A massive new study (more than 128,000 participants analyzed) from the University of South Australia (UniSA) suggests that exercise should be the primary treatment for depression, anxiety, and other common mental health conditions.
According to what's being called "the most comprehensive review of research to date," physical activity is 1.5 times more effective than top medications and counseling for alleviating mild to moderate symptoms of depression, anxiety, and other forms of psychological distress.
The study found that 12-week or shorter exercise interventions reduced mental health symptoms the most.
"Importantly, the research shows that it doesn't take much for exercise to make a positive change to your mental health," says lead author, clinical exercise physiologist Ben Singh from UniSA.
Mental health disorders are a leading cause of health problems around the world, with poor mental health affecting 1 in 8 people, and recent studies showing up to 1 in 5 people experience higher levels of psychological distress during middle age.
"Physical activity is known to help improve mental health," says Singh, "Yet despite the evidence, it has not been widely adopted as a first-choice treatment."
So Singh and his colleagues at UniSA conducted a broad type of study called an "umbrella review" to take the broadest-ever look at the issue. An umbrella review examines a wide collection of existing studies to provide an overall picture of what the total sum of research says about a specific subject.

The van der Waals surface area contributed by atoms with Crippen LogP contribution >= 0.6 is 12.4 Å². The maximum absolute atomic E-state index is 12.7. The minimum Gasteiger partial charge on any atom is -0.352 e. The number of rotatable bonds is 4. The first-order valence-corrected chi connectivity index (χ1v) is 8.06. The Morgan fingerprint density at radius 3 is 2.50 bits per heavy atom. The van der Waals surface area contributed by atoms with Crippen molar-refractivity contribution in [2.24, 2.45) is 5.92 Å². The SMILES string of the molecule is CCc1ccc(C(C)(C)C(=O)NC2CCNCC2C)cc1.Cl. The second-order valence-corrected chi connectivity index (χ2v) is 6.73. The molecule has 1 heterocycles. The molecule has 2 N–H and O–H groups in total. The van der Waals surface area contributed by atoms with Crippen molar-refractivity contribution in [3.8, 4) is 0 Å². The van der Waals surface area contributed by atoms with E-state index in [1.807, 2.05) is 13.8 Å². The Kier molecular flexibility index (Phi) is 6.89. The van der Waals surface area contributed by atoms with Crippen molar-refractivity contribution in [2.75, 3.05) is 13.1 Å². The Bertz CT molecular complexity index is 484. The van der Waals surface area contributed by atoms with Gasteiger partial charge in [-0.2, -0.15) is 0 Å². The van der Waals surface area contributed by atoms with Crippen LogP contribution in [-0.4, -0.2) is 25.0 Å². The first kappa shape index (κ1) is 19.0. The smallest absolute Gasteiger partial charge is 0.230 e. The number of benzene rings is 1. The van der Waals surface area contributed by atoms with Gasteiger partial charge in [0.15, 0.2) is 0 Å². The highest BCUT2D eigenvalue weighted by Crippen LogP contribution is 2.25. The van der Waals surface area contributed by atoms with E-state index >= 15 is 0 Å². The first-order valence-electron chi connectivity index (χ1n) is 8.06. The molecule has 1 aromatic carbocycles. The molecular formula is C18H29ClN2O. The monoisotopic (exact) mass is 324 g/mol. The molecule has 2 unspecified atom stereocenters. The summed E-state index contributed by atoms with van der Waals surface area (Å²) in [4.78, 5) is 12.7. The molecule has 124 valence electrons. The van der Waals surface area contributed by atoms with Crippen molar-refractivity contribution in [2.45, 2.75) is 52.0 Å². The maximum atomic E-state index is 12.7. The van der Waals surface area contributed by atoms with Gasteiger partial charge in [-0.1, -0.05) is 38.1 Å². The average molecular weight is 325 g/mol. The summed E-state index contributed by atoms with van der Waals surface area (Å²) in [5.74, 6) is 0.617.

The research team extracted all the eligible studies published prior to 2022 from 12 electronic databases. Overall, they analyzed 97 reviews that included 1,039 trials with more than 128,119 participants. When comparing the effects of exercise to those of usual care across all populations, they found that exercise improved symptoms of depression, anxiety, and psychological distress 1.5 times better than talk therapy or medication.
The study found that all types of physical activity and exercise were beneficial, including aerobic exercise such as walking, resistance training, Pilates, and yoga. That's right – you don't have to sign up for a marathon to get relief.
Additionally, some types of exercise seemed to help in different ways. For example, yoga and other mind-body exercises helped reduce anxiety the most, while resistance exercise helped the most with depression.
"Higher intensity exercise had greater improvements for depression and anxiety, while longer durations had smaller effects when compared to short and mid-duration bursts," Singh explains.
Women who were pregnant or had recently given birth, people with depression, HIV, and kidney disease, and healthy people benefited most from exercise. The researchers suggest that this may be because such populations are more likely to have higher symptoms of depression and anxiety coupled with lower levels of physical activity.
The authors of the study conclude that physical activity is highly beneficial for improving symptoms of depression, anxiety, and distress across a wide range of adult populations, and should be a first-line treatment for such mental health conditions.